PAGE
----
Nicolai Sennels’ latest essay examines the possible psychological causes behind the bizarre state of denial that is imposed on Westerners by political correctness.
Psychological explanations of political correctness
by Nicolai Sennels
The disadvantages of Islam and Muslim immigration into Europe are many and obvious.
Negative economic effects, rising crime and less security, entire neighborhoods transformed into parallel societies, the frequently negative influence of Muslim children in schools and institutions, etc. — all these consequences affect the lives of most children and adults on an everyday level in one way or another.
Many of us have wondered why there still are so many — both ordinary people, Media and politicians — who do not speak openly about, and perhaps do not even realize, the problems.
Being a licensed psychologist and having had years of experience as a publicly known critic of Islam and Muslim immigration and culture, I will endeavor here to give three psychological explanations for political correctness.
As always, when large groups ignore obvious problems, the issue is one of social psychology:
The “Bystander effect”
The bystander effect is a psychological phenomenon that explains why people remain passive during emergencies.
Research on the bystander effect started in connection with the murder of Kitty Genovese in 1964, when several neighbors remained passive while they watched Genovese being stabbed to death.
An example of psychological research in the bystander effect is a study in which a woman pretends she faints. If the subject is alone, he will help the woman in 70 percent of cases. If there are several people present, only 40 percent of subjects help the woman.
The bystander effect makes spectators to a disaster tend to watch others’ reaction — instead of the situation itself — as a way to assess the seriousness of a situation.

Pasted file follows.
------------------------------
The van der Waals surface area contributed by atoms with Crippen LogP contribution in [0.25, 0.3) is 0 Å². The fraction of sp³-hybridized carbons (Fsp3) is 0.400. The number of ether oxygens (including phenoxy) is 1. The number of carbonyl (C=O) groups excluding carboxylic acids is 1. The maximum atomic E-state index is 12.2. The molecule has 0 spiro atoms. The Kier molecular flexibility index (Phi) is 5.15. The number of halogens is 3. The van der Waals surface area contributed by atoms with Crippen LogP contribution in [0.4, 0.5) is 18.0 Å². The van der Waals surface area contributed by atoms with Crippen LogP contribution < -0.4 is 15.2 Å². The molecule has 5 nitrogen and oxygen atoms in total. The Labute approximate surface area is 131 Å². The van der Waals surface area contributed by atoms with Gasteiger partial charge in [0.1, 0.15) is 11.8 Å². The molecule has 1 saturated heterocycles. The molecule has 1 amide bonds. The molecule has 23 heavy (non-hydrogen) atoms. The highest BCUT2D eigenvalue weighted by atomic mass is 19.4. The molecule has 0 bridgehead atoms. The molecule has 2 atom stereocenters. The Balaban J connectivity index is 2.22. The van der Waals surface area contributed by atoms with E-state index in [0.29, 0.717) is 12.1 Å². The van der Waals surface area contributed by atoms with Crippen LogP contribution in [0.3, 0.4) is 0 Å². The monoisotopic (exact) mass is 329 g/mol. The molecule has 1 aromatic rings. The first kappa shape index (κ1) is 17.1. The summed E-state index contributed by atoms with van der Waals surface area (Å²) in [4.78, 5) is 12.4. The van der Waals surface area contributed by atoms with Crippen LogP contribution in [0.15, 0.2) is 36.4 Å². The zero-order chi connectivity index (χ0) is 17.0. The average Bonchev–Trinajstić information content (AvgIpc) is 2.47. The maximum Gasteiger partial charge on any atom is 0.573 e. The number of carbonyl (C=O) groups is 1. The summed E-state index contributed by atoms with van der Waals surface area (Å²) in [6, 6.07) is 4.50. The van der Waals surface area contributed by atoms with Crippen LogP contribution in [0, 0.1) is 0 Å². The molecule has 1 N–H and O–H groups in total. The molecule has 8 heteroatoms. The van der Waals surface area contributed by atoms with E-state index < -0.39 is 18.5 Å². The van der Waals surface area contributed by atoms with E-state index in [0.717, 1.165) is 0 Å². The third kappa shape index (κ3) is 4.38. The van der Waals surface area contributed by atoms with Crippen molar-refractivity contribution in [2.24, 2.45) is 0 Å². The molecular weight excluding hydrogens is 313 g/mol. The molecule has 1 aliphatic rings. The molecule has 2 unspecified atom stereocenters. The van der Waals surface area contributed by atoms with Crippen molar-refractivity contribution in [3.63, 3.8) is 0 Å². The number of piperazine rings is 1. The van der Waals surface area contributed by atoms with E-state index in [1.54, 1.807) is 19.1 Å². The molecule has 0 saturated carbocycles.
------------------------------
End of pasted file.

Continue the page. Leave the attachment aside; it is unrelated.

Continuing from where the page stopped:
As people in many cases await each other’s reaction, rather than take the initiative, the result may be that nobody does anything — since all are waiting to see if somebody else does something.
If the others do nothing, it is seen as a sign for the individual that the others believe that there is no need for intervention. This affects one’s own judgment, and thus one’s reaction. The majority’s response acts as a kind of “barometer” for the truth.
If we transfer this phenomenon to political correctness, it means that since the majority do not express criticism of Islam, Sharia (also called Islamization) and Muslim immigration, people take it as a “proof” that there is no need to criticize such things.
Conditions for the bystander effect are therefore particularly ripe in cases where people feel uncertain about what is the right thing to do, and as a result use other people’s reaction as a way to assess the situation.
The best way to counter this kind of behavior is to give people so much information that they are able to make their own decisions. In addition, it is obviously important that as many as possible do something, so that people who are under influence by the bystander effect acknowledge reality. It is psychologically important that the people who take the initiative do it in such a way that others will find it easy to identify with it — so avoid anger and unnecessary provocation, show your joy and personal optimism, be relaxed, and only talk about these things when there is a natural reason for it (e.g. family or colleagues mention the subject themselves).
The bystander effect is often connected with pluralistic ignorance. Pluralistic ignorance is a social psychological phenomenon in which the majority of a group individually reject a norm (e.g. Muslim immigration), but at the same time suppose that the majority accepts the norm. As a result of the desire to be well-regarded by the majority, people accept the norm, even though they secretly oppose it. In this way a democratic process can lead to the acceptance of norms which the majority actually oppose.
Applying the theory of pluralistic ignorance to the phenomenon of political correctness would mean that the majority actually want less Islam, Sharia and Muslim immigration, but every individual believes that the majority is not against these things. Because people do not dare to stand up against the “illusory majority”, they refuse to openly criticize these things.
Fear of criticism can therefore pressure the majority not to speak their minds — even though they would actually able to get what they want, if only all dared to raise their hands say what they think.